]. Three-fourths of subjects complained of headache, often associated with other alarming neurological findings such as nausea, vomiting, or papilledema (11 of 16 detailed cases). A higher prevalence of headache characterised the patients with cerebral vascular involvement. This symptom was evidently related to the presence of intracranial hypertension secondary to vascular complications, often consisting of thrombosis within large veins and occasionally arteries. No clear distinction between tension-type and migraine headaches was expressed among the non-vascular cases. However, the prevalence of headache in children with NBD cannot be clearly stated as being higher than that in the normal population. In large surveys on primary headaches among school children in Asian and European populations, the prevalence of recurrent episodes of headache ranged from 29.1% to 87.4% [76
Ocular alterations were described in 21/27 cases (78%). Optic nerve head involvement was the most frequently reported alteration (52%), chiefly in the form of papilledema. Primitive ocular involvement (i.e., excluding ocular findings secondary to neurological alterations such as papilledema, nystagmus, and extra-ocular muscle palsies) was reported in 12 cases (44%) as an inflammation of the posterior segment of the eye (posterior uveitis), with prevalence of retinal vasculitis (seven subjects). No cases had pure anterior uveitis, although iridocyclitis, with or without hypopyon, is considered a classic finding in BD [80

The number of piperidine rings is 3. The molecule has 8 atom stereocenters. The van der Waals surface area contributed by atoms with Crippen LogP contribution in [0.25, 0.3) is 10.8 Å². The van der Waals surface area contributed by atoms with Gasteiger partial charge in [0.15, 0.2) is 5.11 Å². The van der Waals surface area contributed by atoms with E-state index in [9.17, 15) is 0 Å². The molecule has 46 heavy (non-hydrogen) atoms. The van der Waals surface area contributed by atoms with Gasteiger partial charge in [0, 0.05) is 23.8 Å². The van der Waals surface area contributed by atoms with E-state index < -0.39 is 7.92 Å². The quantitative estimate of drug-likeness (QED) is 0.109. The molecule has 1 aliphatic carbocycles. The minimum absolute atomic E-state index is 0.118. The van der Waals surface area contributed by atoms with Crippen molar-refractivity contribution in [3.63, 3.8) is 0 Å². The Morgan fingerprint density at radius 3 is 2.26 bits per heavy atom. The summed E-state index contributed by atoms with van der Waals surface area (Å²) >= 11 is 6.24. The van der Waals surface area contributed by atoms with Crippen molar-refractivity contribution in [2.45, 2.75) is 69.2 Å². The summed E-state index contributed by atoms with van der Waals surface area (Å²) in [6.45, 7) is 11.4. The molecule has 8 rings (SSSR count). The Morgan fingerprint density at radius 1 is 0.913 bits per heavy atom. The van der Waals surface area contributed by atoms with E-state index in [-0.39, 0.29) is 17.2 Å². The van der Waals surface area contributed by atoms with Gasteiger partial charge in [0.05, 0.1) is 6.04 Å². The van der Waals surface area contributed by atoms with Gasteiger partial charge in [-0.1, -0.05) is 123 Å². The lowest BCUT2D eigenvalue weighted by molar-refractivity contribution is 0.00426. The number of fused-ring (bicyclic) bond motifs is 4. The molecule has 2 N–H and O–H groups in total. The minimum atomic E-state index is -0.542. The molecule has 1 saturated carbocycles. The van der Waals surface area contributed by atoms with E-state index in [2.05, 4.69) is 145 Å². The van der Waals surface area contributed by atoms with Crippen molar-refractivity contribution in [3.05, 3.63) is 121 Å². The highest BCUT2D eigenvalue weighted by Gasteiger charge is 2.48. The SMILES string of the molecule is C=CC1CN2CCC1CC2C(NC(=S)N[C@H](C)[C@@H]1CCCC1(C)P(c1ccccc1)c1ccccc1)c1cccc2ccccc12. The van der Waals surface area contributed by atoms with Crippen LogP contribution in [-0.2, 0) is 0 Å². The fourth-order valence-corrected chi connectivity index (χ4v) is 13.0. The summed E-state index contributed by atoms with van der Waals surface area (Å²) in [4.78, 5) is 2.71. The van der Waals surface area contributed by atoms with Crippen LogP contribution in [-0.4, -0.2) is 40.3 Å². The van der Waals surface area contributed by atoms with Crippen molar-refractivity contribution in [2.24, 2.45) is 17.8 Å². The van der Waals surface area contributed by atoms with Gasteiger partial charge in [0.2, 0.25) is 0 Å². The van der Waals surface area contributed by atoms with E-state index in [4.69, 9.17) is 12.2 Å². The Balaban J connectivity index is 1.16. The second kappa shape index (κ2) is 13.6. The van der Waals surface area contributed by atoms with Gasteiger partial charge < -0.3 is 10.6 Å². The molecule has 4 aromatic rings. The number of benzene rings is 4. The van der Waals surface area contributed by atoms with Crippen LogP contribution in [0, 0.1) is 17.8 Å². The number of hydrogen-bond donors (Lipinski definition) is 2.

]. Among the cases with a definitive radiological characterisation, the non-parenchymal form, in particular with CVST, was predominant. However, this evidence is influenced by a recent Turkish series; [14
] excluding this series, the parenchymal and non-parenchymal forms were reported almost equally.
The prognosis was good in about 80% of cases who experienced recovery or significant improvement of neuro-ophthalmological alterations by the end of follow-up, even in cases of recurrent attacks. Nine patients (17%) had definitive visual and/or neurological sequelae. One patient presenting with a vascular form died. The rate of favourable prognosis was slightly worse (57%) in cases without radiological characterisation; this evidence is of uncertain interpretation. A possible explanation is that the lack of pathognomonic radiological features implied a delayed diagnosis and treatment. Improvement was always obtained with a slowly tapered immunosuppressive regimen, and the drugs used most often were systemic steroids, colchicine, and azathioprine, in decreasing order. The European League Against Rheumatism (EULAR) standardised operating procedures for the management of BD [81